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Tue, Oct. 22

Editorial: Rentals, rights not always fair

To be clear: local governments, Yavapai County included, do not forbid rentals – short- or long-term but they do have requirements.

To be clear: local governments, Yavapai County included, do not forbid rentals – short- or long-term but they do have requirements.

You could call it homeowners’ rights, protecting community, splitting hairs, or too much government. The topic is homeowners renting their properties, mostly short-term rentals on lodging websites such as Airbnb.

Previously, The Daily Courier has reported multiple times about local government efforts to rein in an increase in “illegal short-term lodging rentals” on Internet sites. Yavapai County Land Use and Planning Division Manager Dave Williams stated in early 2015 that approximately 1,000 people could be illegally renting their properties as lodging, and many of them don’t know they are operating outside the law.

Some would look at this as a private property right: “I can do whatever I want on my property; I pay the mortgage, they don’t.”

We all know that’s not entirely true, considering the number of animals you can have, setbacks and improvements, for example, all are regulated. Still, Yavapai County requires a use permit for rentals to protect neighbors’ interests.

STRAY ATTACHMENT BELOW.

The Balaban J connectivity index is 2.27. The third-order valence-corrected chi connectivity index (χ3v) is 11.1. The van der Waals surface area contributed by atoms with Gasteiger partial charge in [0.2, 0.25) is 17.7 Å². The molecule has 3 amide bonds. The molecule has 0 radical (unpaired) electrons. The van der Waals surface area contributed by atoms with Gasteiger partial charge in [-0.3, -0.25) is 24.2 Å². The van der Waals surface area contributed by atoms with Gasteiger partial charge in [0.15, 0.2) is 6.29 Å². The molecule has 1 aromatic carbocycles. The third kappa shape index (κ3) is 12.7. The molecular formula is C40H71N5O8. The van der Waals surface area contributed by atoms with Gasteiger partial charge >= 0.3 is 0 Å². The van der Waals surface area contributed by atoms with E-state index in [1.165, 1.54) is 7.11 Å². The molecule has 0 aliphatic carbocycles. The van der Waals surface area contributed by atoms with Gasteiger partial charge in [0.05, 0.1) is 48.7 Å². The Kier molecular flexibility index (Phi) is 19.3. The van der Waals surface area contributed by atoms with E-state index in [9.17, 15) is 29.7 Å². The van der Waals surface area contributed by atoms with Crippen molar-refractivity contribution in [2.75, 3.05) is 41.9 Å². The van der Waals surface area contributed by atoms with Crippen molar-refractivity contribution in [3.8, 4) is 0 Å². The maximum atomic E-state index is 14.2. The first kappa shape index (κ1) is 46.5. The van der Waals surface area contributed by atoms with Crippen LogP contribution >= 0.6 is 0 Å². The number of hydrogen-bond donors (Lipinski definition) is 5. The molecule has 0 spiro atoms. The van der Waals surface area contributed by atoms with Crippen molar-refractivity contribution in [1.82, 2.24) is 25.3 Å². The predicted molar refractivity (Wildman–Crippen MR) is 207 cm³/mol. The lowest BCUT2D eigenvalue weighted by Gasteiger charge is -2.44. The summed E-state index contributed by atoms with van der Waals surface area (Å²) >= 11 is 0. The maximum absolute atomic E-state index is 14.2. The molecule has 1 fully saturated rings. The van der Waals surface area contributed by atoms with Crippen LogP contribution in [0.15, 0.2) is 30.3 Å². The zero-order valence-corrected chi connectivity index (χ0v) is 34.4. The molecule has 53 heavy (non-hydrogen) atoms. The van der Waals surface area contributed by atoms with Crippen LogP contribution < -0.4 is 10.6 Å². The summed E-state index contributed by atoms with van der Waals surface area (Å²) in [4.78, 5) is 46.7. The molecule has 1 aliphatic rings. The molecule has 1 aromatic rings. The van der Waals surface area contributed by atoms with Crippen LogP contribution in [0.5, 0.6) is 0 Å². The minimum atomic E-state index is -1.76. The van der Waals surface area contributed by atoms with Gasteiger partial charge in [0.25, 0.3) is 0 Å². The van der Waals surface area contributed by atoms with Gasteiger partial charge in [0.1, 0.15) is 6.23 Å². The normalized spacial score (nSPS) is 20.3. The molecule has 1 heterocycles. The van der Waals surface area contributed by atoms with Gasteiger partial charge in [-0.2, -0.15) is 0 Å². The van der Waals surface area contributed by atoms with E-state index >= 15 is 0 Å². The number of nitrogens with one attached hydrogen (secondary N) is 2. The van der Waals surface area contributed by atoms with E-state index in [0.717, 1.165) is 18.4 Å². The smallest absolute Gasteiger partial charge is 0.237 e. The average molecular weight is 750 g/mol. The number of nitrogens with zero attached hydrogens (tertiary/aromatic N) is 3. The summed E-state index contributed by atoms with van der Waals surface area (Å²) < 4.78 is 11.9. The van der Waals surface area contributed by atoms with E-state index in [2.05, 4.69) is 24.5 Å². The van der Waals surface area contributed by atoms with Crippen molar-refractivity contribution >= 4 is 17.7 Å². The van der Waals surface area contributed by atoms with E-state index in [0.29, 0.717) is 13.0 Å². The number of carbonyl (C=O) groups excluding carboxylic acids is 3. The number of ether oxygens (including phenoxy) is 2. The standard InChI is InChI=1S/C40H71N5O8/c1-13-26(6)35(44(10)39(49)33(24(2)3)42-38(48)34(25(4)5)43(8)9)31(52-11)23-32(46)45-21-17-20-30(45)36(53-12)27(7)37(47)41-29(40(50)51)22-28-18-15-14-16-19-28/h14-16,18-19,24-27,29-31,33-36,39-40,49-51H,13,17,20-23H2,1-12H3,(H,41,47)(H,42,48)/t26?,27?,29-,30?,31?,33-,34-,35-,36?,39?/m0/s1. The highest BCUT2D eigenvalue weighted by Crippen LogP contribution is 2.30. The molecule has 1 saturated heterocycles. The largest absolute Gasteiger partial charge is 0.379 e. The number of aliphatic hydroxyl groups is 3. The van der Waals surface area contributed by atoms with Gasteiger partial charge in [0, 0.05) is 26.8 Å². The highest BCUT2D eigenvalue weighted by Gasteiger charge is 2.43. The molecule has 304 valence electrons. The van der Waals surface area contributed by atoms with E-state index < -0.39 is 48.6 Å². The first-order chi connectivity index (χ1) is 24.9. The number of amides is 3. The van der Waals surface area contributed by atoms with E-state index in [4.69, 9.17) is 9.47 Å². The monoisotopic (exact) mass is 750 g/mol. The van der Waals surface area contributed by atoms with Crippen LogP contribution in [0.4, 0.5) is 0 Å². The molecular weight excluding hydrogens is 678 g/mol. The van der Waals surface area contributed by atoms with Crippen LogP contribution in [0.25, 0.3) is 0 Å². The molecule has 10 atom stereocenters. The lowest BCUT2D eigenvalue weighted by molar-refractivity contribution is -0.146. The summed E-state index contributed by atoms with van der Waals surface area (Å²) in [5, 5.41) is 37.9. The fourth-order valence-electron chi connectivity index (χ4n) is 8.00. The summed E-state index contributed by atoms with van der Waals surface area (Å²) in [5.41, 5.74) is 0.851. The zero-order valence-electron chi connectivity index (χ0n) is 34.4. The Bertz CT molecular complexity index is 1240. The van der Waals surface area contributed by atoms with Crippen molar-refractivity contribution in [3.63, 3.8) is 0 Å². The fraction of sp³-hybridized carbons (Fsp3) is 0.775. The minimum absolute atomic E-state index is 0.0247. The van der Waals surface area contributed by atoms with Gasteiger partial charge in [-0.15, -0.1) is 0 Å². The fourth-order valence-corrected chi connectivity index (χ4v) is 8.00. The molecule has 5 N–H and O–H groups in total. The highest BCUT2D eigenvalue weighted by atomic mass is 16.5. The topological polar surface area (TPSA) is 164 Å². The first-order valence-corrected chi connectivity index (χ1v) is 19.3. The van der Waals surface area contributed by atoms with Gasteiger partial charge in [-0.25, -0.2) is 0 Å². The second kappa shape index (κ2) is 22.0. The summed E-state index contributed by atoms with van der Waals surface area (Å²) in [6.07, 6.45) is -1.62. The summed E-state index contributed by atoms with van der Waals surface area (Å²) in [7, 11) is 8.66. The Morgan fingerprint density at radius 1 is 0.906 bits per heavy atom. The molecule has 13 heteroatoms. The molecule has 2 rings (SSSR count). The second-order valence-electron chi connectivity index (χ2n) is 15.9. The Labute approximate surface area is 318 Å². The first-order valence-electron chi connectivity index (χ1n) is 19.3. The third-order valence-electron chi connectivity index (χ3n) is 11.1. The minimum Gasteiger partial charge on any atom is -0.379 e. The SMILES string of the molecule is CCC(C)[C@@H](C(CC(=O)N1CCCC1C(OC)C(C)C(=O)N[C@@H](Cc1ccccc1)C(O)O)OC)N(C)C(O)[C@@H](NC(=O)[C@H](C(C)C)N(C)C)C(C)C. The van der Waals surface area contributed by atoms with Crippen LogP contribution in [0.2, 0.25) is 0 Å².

In prior hearings, one commissioner called it protecting the “flavor of the neighborhood.” And people do care, evidenced by the county receiving “a large number of complaints countywide,” Williams said, and the problem is not limited to one area (it’s everywhere).

What’s the rub? State lawmakers have inserted themselves into the mix, with the Senate this week giving preliminary approval to a bill that would prevent local governments (cities, towns, counties, etc.) from banning homeowners from hosting short-term rentals. The measure expands on Gov. Doug Ducey’s plan to make Arizona a destination for the “sharing economy,” the Associated Press reported.

To be clear: local governments, Yavapai County included, do not forbid rentals – short- or long-term but they do have requirements.

I call that a fair assessment, even though some people who have come up for permits have said they rely on the rentals for income. By the way, hearings that the Courier has covered run the gamut as far as property size, communities and locations locally – and not everyone gets a permit. The tally stands at 4-1, with the one being a short-term rental that was denied in the Mountain Club area (opposed by county Planning and Zoning and the community’s board of directors, plus six neighbors opposing and nine in favor).

Under the legislation, it would be easier for property and homeowners to offer short-term rentals. Plus, the bill as of Monday allows Airbnb and similar websites to collect taxes on behalf of renters – who are expected to pay on their own under current law – and turn them over to the state to be divided up for cities and towns.

The bill’s sponsor says the intent is to protect homeowners and reduce government bureaucracy. The Arizona Department of Revenue agreed the bill would simplify the tax collection process.

Personally, I see it as more government. It’s as clear as mud who wins, whether this is about taxes or property rights, and it makes me wonder if the Mountain Club property owner could see another chance in this.

Senate Bill 1350 is awaiting a formal vote.

In the meantime, know that Big Brother is watching what we do – even if locally the government has been doing fine so far and your rights are only those given to you.

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